The politics of use - current and past - is as present in Bruce Hunt’s exhibition The Backlands as rhythm of line, casting light, emergent shadow and the tectonic structure of the alpine landscape of Central Otago.
Information accumulates in numerous ways. There’s Hunt’s trademark topographical accuracy. There’s his rare ability to paint air and the role it plays in what and how we see. There’s the uncanny sense the viewer comes to have of participating, of actually being up there, in it, experiencing that unique and remarkable landscape - surrounded. The artist takes the viewer on a physical communion.
The signs of man are everywhere just as is his absence. The narratives of use and consequence appear. A road is carved into the skin of the landscape and becomes a vein for hope. A trig station battered by climate and the necessity of exposed placement acknowledges light and reveals a different materiality.
The high, encircled vantage point and the establishment of multiple lines of sight directly interact with the forms and folds of ceaselessly interlocking landscape structures. Hunt’s topographical precision is as much a fact as how the geomorphology (the living architecture) is delivered. Added to this is a valley by valley phenomenon – the variances of weather, the revelations of what light exposes or hides in shadow.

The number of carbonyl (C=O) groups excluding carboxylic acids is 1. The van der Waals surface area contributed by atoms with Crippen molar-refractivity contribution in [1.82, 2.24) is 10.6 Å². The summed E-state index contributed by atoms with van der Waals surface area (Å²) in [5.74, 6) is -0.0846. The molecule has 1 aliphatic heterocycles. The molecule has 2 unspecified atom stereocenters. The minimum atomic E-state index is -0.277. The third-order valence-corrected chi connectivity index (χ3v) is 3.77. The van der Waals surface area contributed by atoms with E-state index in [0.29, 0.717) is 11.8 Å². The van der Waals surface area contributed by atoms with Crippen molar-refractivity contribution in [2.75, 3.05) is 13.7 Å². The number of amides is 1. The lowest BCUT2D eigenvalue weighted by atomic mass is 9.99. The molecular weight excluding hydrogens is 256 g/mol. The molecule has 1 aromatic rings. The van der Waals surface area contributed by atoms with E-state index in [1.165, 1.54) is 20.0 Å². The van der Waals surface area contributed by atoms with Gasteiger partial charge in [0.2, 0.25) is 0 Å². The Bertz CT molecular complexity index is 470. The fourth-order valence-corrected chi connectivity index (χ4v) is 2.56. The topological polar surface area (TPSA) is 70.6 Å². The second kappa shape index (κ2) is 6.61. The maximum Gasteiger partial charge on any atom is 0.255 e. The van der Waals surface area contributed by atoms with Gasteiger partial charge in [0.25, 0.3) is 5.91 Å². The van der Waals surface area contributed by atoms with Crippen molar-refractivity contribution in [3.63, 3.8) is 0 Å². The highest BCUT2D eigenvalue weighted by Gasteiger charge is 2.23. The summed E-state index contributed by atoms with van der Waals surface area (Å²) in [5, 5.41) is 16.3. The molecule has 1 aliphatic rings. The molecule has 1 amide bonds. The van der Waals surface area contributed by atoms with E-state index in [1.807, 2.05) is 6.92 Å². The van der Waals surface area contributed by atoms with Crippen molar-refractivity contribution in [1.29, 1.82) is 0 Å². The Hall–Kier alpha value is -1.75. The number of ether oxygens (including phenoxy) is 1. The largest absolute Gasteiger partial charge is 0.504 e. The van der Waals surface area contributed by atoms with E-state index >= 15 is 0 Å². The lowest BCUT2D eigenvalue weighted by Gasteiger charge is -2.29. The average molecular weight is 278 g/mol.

In a change of medium, a mix of alkaloid and oil, Hunt builds an intriguing radiance into works such as Headless North (2010). The foreground focus rises up in these, detail emerges. In The Cape (2004-10), an environmental poem of isolation and beauty, a remnant tree is lit by soft light.